Gate unbubbled, players in local: Your immediate danger could vary from basically nothing to not leaving anytime soon. In most instances, locals will not be expecting you, and if you immediately warp to the next system, they’re unlikely to ever see or stop you, doubly so if you have a covert ops cloaking device. In most situations, this will be the correct course of action.
Assuming the system is small enough, use d-scan while you’re still gate cloaked. Lots of NPC wrecks will indicate these players are ratting and unlikely to pose an immediate threat (or even that they’d notice your presence right away). Likewise, mining barges, cargo containers, and the like are typically a free pass to the next jump. See the section on player behavior for more details.
But if you happen to recognize tons of bubbles or any particularly heinous criminals (or perhaps just personal enemies), things are more complicated. Warping off could be safe, but you might be jumping through to a trap they’re currently organizing with allies one system over. The more stargates there are to jump to the better, since it lowers the odds anyone could successfully guess your route. This is the kind of situation where hyperspatial rigs literally pull their weight.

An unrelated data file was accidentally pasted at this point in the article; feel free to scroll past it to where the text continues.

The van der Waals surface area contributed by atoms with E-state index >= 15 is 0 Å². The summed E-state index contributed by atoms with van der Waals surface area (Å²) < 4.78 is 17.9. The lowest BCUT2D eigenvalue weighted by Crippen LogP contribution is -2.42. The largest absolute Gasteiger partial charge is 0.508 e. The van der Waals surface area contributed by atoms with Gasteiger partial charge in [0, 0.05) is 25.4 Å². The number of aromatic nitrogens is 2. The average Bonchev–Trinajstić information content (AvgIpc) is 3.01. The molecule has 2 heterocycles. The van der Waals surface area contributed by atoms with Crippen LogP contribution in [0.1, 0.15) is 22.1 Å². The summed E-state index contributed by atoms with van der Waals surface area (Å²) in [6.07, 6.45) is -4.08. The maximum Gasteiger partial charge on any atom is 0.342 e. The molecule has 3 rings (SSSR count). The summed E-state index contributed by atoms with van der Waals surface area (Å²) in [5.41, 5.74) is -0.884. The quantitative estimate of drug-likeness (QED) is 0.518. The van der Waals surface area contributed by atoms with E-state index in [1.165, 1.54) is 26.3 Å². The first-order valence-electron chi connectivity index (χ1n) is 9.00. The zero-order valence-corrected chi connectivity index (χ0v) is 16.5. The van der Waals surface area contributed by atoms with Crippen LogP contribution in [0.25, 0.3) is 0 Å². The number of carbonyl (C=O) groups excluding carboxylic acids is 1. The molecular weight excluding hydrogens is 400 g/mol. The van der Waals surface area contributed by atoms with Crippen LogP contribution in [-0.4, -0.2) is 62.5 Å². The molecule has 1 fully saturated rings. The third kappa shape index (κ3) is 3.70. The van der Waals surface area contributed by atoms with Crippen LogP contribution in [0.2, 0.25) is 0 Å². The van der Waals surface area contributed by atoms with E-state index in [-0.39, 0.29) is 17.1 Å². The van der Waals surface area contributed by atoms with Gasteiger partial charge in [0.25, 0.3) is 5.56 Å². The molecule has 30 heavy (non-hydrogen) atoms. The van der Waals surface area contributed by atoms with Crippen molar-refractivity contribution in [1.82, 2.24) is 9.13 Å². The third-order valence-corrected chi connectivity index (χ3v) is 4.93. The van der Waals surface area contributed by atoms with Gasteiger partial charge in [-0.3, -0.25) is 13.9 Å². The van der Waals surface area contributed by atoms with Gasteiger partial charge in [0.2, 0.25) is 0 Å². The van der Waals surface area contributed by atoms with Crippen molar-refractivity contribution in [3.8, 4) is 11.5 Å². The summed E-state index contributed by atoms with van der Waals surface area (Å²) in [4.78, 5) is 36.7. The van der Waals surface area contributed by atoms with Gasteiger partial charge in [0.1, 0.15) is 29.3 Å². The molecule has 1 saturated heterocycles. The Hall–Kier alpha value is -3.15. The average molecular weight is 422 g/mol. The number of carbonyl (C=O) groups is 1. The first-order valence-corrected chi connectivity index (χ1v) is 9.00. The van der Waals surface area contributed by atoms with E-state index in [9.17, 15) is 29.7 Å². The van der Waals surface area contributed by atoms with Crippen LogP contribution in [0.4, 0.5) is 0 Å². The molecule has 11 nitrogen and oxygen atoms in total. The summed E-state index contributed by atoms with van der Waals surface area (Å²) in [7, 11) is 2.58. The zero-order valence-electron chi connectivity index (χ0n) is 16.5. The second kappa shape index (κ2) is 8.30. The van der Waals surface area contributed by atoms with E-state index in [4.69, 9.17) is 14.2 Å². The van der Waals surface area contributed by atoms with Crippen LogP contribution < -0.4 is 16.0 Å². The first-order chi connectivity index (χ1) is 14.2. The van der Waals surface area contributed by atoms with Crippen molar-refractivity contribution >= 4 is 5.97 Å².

Gate bubbled, players in local: Okay, so this is awkward. Within a few seconds, everyone will know you’re there. Not only that, they could correctly guess you can’t warp off the stargate, so even if they weren’t planning to murder an explorer today, it’s suddenly not such a bad idea. For these reasons, you should probably turn tail and jump back towards the system you just left. Pulse your MWD and you should be on the gate in less than two seconds, plenty of time… assuming nobody was already sitting there cloaked.
Of course, this is assuming whoever’s floating around is a native. If there is more than one other pilot, odds are they’re the guys who’re “supposed” to be there, not you. If it’s just one fellow, you could check his corp and employment history… might just be another venturing vessel like yourself.